Courts are generally very liberal regarding what information is subject to discovery. It must be generally relevant in some way although, technically, courts will allow the parties to ask for anything that is reasonably calculated to lead to discoverable evidence.
 
Attorneys do not have to disclose work product. Work product consists of the thoughts, strategies and theories of the attorneys of the parties, whether it is in the form of memos, notes, letters or any similar document.
 
Pretrial Conferences always are required in Federal Courts and are being required more and more in some state courts. The following usually occur in pretrial conferences:
 
            A.        The parties agree on the facts not in dispute.
            B.        They tell each other whom their witnesses will be.
            C.        They identify what their evidence will be and provide copies of documents that will be offered into evidence.
 
Each party will submit in writing the facts they intend to prove and the law or jury instructions that should be applied to the facts. The Judge will generally act somewhat as a mediator, at least in federal court, and try to get the parties to settle case.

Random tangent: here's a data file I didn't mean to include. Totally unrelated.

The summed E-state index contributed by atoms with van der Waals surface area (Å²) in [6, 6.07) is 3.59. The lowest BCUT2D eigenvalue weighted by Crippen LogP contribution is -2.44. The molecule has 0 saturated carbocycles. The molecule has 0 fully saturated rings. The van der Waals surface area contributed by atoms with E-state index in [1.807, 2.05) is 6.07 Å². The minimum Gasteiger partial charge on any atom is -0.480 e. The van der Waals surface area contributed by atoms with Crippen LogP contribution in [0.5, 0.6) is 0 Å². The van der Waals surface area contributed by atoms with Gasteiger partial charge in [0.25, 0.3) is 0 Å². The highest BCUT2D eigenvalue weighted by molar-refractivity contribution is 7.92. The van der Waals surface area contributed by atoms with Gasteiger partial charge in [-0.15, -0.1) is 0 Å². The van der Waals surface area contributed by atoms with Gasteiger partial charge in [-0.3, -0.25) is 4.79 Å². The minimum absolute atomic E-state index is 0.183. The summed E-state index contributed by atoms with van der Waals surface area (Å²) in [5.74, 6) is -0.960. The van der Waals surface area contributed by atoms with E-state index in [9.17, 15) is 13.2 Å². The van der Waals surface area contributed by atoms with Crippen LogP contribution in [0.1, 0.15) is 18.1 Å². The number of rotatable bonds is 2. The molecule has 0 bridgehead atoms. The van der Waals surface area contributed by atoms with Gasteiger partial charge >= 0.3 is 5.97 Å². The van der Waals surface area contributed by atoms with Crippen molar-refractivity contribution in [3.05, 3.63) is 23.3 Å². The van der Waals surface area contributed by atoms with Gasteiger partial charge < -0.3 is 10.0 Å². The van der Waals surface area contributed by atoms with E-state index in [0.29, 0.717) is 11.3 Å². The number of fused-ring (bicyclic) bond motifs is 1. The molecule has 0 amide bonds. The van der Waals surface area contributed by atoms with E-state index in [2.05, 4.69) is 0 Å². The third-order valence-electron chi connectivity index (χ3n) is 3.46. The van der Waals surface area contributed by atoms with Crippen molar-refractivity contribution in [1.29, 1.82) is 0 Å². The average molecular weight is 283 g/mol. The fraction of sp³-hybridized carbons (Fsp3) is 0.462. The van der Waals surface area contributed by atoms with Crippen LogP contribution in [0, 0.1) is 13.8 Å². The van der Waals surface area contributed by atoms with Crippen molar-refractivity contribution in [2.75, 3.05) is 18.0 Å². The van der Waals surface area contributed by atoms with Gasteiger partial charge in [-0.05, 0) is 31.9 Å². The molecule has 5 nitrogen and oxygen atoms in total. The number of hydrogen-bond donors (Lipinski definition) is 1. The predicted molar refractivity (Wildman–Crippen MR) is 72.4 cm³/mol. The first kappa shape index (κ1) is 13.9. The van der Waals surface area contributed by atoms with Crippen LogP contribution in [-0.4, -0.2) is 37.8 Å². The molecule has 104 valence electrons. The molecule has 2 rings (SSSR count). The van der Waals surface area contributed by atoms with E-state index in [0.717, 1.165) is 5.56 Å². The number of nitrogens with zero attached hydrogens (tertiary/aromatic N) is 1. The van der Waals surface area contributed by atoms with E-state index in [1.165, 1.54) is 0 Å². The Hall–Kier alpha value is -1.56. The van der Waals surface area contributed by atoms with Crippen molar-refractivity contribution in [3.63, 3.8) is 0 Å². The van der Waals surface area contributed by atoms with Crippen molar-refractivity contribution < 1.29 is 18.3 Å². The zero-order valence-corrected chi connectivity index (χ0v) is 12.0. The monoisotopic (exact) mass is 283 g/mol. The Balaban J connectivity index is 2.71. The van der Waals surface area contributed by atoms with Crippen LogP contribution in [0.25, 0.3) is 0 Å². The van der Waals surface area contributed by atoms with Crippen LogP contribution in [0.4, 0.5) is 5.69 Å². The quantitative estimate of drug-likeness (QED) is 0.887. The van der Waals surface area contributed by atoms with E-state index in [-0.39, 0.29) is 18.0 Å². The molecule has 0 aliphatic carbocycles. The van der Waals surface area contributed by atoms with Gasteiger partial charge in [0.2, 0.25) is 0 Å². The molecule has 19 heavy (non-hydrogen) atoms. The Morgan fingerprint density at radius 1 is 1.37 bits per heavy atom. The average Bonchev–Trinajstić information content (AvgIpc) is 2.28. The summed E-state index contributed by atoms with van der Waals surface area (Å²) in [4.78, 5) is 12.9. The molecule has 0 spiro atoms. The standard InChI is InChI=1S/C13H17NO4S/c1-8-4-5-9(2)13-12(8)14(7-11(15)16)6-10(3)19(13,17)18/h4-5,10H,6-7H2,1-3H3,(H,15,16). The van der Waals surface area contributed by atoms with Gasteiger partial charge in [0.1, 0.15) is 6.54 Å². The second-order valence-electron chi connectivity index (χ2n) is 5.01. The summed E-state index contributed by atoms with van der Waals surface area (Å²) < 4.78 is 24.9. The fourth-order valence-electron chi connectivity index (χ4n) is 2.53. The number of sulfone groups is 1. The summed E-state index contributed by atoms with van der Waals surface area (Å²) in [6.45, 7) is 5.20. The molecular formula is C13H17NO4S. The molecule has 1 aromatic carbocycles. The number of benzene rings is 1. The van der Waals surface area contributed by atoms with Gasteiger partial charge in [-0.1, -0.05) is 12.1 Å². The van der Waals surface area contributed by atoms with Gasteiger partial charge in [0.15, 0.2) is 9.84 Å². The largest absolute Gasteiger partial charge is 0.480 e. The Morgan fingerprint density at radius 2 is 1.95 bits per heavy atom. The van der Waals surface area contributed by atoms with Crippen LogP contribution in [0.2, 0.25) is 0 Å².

6.         The Trial
Facts have to be in dispute to make a trial necessary. The trier of fact can either be a jury or a judge alone, unless a jury is required by law. A jury trial is generally required by Constitution if the amount in controversy exceeds $20. However, a jury trial is generally not required if it is an equitable issue like an injunction action. The right to a jury can be waived. There is an absolute right to a jury trial in criminal cases.
 
Prospective jurors are drawn at random from voting lists or other lists (like licensed drivers) and make up the pool from which the juries are picked. Some prospective jurors are excused, like mothers of small children or someone on whom serving would be a hardship like an accountant during tax season.